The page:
54-Million-Year-Old Sea Turtle Hatchling Reveals Ancient Sun Protection

An international team of paleontologists from the United States, Sweden, and Japan has retrieved original pigment, beta-keratin and muscle proteins from a hatchling of Tasbacka danica, a species of sea turtle that lived during the Eocene epoch. Published in the journal Scientific Reports, the study provides direct evidence that a pigment-based survival trait common to modern sea turtles evolved at least 54 million years ago.

Tasbacka danica. Image credit: Johan Lindgren.

Tasbacka danica. Image credit: Johan Lindgren.

The extremely well-preserved hatchling of Tasbacka danica was collected in 2008 from within a limestone concretion in the Ejerslev Mo-clay pit on the Isle of Mors, Denmark. The specimen is less than 3 inches (7.4 cm) long.

In 2013, Lund University paleontologist Johan Lindgren and colleagues uncovered soft tissue residues from an area located near the sea turtle’s left ‘shoulder.’

They then investigated the microscopic and molecular contents of soft tissues retrieved from the fossil.

“Our results show that a number of biomolecules, which can be directly linked to the animal itself, are preserved in an identifiable form,” Dr. Lindgren said.

The researchers identified residues of several different molecules, including beta-keratin, hemoglobin, tropomyosin, and eumelanin (a pigment that provides dark skin color also in humans).

“Our results indicate that the baby turtle had the same color patterns 54 million years ago as they do today, that is, a dark back with light/pale edges,” they said.

“This coloration is an adaptation that provides protection against harmful UV radiation from the Sun, but they also use the dark skin to increase their body heat, thereby growing faster.”

“This phenomenon is called adaptive melanism and entails the animal’s ability to utilize color for survival purposes.”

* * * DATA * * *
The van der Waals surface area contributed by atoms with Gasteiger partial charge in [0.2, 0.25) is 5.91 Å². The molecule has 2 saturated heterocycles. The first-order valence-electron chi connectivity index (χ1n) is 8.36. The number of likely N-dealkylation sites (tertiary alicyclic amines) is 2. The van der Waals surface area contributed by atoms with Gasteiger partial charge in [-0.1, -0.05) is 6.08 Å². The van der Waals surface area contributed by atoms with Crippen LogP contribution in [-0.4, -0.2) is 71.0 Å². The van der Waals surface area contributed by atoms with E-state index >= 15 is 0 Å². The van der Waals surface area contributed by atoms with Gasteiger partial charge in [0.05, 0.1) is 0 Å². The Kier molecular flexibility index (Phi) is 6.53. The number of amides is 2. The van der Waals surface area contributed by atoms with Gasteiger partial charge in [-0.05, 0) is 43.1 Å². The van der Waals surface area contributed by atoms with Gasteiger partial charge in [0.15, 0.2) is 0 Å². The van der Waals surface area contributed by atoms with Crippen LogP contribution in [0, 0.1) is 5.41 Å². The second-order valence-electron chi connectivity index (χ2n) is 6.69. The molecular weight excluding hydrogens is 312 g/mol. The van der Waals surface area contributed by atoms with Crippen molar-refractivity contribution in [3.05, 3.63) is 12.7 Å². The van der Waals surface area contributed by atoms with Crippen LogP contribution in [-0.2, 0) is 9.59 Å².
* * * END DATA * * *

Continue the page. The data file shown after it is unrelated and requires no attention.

“The presence of eukaryotic melanin within a melanosome embedded in a keratin matrix rules out contamination by microbes, because microbes cannot make eukaryotic melanin or keratin,” said co-author Professor Mary Schweitzer, of North Carolina State University and Lund University.

“So we know that these hatchlings had the dark coloration common to modern sea turtles.”

“The data not only support the preservation of multiple proteins, but also suggest that coloration was used for physiology as far back as the Eocene, in the same manner as it is today.”

The discovery of several biomolecules could, eventually, enable researchers to study the evolution of life at the molecular level through geological time.

“We have previously identified eumelanin in fossilized skin, but the fact that the organic matter from this baby turtle contained such a wide range of identifiable biomolecular remains came as a big surprise,” Dr. Lindgren said.

Furthermore, the results of the study call for a revision of what fossils actually are and what they consist of.

“Fossils are not only petrifactions, but can sometimes consist of parts of the original biological material,” Dr. Lindgren said.


Johan Lindgren et al. 2017. Biochemistry and adaptive colouration of an exceptionally preserved juvenile fossil sea turtle. Scientific Reports 7, article number: 13324; doi: 10.1038/s41598-017-13187-5

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